This roundup includes the following news briefs:
The AAFP has revised its 2008 clinical recommendation regarding screening for gestational diabetes mellitus (GDM), now recommending that all asymptomatic pregnant women be screened for the disorder after 24 weeks of gestation. The Academy's grade "B" recommendation is in line with a final recommendation(www.uspreventiveservicestaskforce.org) on screening for GDM issued last month by the U.S. Preventive Services Task Force.
Both groups agree "that the current evidence is insufficient to assess the balance of benefits and harms of screening for GDM in asymptomatic pregnant women before 24 weeks of gestation."
The positive recommendation is based on adequate evidence that primary care clinicians can accurately detect GDM in asymptomatic pregnant women after 24 weeks of gestation using the most common U.S. screening test: the 50-g oral glucose challenge test. Other screening methods include the fasting plasma glucose test and screening based on risk factors. However, evidence regarding these alternative screening approaches is limited and does not permit a comparison of the effectiveness of different screening tests or thresholds for a positive screen result.
Following up on its January 2011 call for manufacturers of prescription acetaminophen-containing medications to limit the amount of the drug in their products to no more than 325 mg per dosage unit (e.g., tablet, capsule), the FDA this week is asking clinicians and pharmacists to stop prescribing and dispensing all medications that exceed that limit.
More than half of affected manufacturers already have voluntarily complied with the FDA's 2011 request. However, some prescription combination medications that contain more than 325 mg of acetaminophen per dosage unit remain on the market, and the FDA said it intends to institute proceedings to withdraw approval of these products in the near future.
OTC medications that contain acetaminophen are not affected by this latest FDA announcement; the agency said it plans to address OTC acetaminophen products in another regulatory action.
Questions may be directed to the FDA's Division of Drug Information at (888) INFO.FDA ( 463-6332) or firstname.lastname@example.org.
The annual CDC Childhood Immunization Champion Award recognizes individuals who make a significant contribution toward improving public health through their work in childhood immunization.
Each year, the CDC chooses as many as one champion for each U.S. state, territory and the District of Columbia. Parents; physicians, nurses and other health care professionals; and other immunization leaders who meet the award criteria are eligible to receive the award. More information about the awards(www.cdc.gov) is available from the CDC website.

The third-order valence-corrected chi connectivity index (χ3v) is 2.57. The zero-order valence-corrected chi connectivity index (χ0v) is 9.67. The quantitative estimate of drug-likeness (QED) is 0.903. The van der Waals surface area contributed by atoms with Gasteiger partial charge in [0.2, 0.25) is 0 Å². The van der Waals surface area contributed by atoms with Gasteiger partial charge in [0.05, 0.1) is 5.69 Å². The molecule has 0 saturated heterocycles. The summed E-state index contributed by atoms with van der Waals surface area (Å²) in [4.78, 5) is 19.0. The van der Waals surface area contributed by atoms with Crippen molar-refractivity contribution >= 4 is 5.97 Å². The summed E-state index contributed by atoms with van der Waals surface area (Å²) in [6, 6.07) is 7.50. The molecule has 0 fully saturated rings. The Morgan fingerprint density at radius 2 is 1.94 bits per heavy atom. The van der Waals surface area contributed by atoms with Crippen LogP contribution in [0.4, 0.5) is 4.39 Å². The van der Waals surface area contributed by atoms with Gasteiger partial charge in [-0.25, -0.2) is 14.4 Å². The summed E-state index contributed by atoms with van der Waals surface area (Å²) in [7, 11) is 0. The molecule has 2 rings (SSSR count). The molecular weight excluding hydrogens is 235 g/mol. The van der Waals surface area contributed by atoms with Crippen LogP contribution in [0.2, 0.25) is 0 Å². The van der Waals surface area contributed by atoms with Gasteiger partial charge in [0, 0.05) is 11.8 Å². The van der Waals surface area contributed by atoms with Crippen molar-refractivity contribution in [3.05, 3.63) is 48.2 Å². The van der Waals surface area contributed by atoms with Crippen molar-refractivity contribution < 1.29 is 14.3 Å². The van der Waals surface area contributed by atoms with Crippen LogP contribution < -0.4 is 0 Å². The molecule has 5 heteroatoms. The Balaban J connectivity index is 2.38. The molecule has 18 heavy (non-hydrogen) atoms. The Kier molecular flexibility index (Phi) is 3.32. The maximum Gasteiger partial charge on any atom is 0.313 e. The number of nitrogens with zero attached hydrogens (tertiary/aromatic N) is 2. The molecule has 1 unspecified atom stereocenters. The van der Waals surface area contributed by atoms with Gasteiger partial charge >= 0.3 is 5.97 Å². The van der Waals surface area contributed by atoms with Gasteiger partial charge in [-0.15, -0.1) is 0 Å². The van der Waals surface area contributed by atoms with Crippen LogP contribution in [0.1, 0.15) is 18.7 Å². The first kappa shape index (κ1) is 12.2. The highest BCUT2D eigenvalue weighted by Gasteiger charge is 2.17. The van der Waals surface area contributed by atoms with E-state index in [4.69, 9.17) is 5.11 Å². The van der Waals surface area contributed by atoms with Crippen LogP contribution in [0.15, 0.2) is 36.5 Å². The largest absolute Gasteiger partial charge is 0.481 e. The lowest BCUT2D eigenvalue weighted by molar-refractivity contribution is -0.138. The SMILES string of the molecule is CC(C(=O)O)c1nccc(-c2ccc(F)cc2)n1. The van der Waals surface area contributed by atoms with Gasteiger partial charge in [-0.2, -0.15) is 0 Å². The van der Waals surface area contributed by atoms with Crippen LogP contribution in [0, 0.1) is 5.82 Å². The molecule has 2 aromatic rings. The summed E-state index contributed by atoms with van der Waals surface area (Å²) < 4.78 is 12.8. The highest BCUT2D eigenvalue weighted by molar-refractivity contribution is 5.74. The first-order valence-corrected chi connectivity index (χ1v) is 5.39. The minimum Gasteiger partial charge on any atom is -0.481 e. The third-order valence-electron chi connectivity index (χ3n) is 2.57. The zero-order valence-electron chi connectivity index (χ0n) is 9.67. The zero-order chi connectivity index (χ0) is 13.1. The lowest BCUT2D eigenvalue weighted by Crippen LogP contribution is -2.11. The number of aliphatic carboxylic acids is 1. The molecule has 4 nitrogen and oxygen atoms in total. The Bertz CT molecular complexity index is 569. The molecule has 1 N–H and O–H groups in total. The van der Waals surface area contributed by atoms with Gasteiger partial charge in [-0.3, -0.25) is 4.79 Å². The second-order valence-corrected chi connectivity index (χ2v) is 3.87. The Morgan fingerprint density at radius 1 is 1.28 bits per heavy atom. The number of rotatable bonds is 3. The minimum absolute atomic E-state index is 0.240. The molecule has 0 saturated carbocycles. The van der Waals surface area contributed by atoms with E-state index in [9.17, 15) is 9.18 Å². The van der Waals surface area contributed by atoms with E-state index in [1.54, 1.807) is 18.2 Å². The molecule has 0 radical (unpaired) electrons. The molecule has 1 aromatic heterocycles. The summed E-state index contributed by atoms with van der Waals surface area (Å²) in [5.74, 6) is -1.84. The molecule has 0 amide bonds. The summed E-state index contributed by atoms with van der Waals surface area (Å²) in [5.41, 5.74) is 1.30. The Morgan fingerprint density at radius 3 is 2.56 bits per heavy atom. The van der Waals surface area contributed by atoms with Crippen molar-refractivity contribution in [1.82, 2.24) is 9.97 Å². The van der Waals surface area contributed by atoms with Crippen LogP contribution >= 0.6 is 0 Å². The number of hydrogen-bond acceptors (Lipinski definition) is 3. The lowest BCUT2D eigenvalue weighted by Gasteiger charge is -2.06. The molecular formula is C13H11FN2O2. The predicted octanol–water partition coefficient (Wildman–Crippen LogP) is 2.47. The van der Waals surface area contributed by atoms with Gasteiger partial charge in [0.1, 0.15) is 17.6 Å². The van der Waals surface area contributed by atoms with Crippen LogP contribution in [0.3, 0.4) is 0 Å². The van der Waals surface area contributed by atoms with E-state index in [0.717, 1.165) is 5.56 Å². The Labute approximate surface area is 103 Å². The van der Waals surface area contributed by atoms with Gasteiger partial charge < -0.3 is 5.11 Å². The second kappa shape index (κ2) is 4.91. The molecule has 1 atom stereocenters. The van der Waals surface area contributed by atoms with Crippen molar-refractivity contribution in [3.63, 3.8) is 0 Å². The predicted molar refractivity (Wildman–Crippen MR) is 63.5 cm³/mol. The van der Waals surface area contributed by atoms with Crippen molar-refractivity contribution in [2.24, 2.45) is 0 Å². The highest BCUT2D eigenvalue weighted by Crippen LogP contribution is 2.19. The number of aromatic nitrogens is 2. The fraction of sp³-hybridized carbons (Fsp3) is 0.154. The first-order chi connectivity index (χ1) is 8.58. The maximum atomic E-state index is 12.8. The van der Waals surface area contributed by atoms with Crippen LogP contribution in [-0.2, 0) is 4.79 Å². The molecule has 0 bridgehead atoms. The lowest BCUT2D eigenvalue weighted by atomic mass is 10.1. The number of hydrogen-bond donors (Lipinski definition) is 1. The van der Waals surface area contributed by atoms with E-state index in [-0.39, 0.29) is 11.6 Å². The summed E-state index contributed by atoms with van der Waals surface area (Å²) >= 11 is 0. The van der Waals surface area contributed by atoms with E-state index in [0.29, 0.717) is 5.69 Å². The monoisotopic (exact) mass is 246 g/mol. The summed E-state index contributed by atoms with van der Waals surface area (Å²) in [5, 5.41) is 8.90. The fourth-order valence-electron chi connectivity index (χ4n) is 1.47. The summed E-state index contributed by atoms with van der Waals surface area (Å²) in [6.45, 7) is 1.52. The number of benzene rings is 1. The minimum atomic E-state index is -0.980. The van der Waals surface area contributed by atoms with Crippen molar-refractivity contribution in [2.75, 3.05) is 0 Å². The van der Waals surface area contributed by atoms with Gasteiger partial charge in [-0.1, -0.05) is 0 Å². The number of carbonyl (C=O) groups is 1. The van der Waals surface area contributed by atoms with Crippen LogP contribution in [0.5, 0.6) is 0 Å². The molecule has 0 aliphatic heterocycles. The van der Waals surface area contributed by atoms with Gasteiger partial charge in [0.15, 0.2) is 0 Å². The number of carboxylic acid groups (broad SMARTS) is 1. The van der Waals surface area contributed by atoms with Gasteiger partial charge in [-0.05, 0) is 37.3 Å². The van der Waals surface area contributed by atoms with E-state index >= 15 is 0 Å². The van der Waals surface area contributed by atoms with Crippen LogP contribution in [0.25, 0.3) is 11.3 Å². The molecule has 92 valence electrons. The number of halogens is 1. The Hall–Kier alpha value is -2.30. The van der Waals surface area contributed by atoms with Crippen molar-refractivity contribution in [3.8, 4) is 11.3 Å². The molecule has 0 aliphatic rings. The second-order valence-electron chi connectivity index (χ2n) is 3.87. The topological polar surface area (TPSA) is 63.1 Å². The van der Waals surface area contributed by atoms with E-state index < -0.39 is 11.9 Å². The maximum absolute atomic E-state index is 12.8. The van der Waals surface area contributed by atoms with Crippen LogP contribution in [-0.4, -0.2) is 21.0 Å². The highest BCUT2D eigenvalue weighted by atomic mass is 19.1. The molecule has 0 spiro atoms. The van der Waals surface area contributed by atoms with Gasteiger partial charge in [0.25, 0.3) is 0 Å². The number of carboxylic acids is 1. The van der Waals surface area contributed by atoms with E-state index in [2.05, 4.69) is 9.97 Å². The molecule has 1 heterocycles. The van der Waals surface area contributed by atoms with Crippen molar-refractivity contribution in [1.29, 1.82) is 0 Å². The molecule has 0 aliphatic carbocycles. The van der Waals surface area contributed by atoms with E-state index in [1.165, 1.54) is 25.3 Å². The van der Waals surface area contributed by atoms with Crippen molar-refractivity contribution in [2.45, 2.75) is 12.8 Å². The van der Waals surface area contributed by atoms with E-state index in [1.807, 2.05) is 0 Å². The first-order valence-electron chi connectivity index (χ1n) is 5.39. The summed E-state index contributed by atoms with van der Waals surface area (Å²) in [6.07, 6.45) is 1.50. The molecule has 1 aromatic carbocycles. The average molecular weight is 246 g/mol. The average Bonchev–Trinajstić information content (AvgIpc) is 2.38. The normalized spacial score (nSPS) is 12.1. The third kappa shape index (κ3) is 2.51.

The suggested due date is February 14, but states may select a unique deadline. Please contact your state immunization program to confirm your state's deadline. Awardees will be announced during National Infant Immunization Week, April 26-May 3.
The Office of the National Coordinator (ONC) for Health IT has released a series of safety guides that combine evidence-based guidelines with practical advice to help physicians use their health information technology products more safely.
Dubbed the Safety Assurance Factors for EHR Resilience (SAFER) guides(www.healthit.gov), the package of resources is made up of nine SAFER guides that are designed to help physicians and other health care delivery entities assess their use of recommended health IT, and electronic health record (EHR) safety practices.
According to a related blog posted on Jan. 15(www.healthit.gov) by Jacob Reider, M.D., chief medical officer at the ONC, SAFER guide topics include high priority practices, organizational responsibilities, patient identification, clinical communication and contingency planning. The goal, wrote Reider, is to use "health IT to make patient care safer."
Researchers testing the use of home telemonitoring of blood pressure and blood glucose levels of patients with diabetes in six primary care practices found that results differed from those observed during research trials that were equipped with extra resources and underwent rigid protocols.
The research was supported by the Agency for Healthcare Research and Quality.
According to an abstract of the study(www.ncbi.nlm.nih.gov), researchers noted that physicians interested in telemonitoring of patients needed to understand the limitations of the technology and the willingness of patients to engage in the process.
Furthermore, physicians experimenting with telemonitoring would need instruction on how to use the technology and should "understand the workflow, flow of information and human factors needed to optimize use of the technology."
The Agency for Healthcare Research and Quality (AHRQ) recently announced that its children's electronic health record (EHR) format has been moved to a new online location and now can be accessed through the United States Health Information Knowledgebase(ushik.ahrq.gov).
According to AHRQ, the knowledgebase is an online and publicly accessible registry and repository of health care-related data, metadata and standards.
The children's EHR format(ushik.ahrq.gov) details information about data elements and other requirements that need to be present in an EHR system to address health care needs specific to the care of children and especially those enrolled in Medicaid or the Children's Health Insurance Program.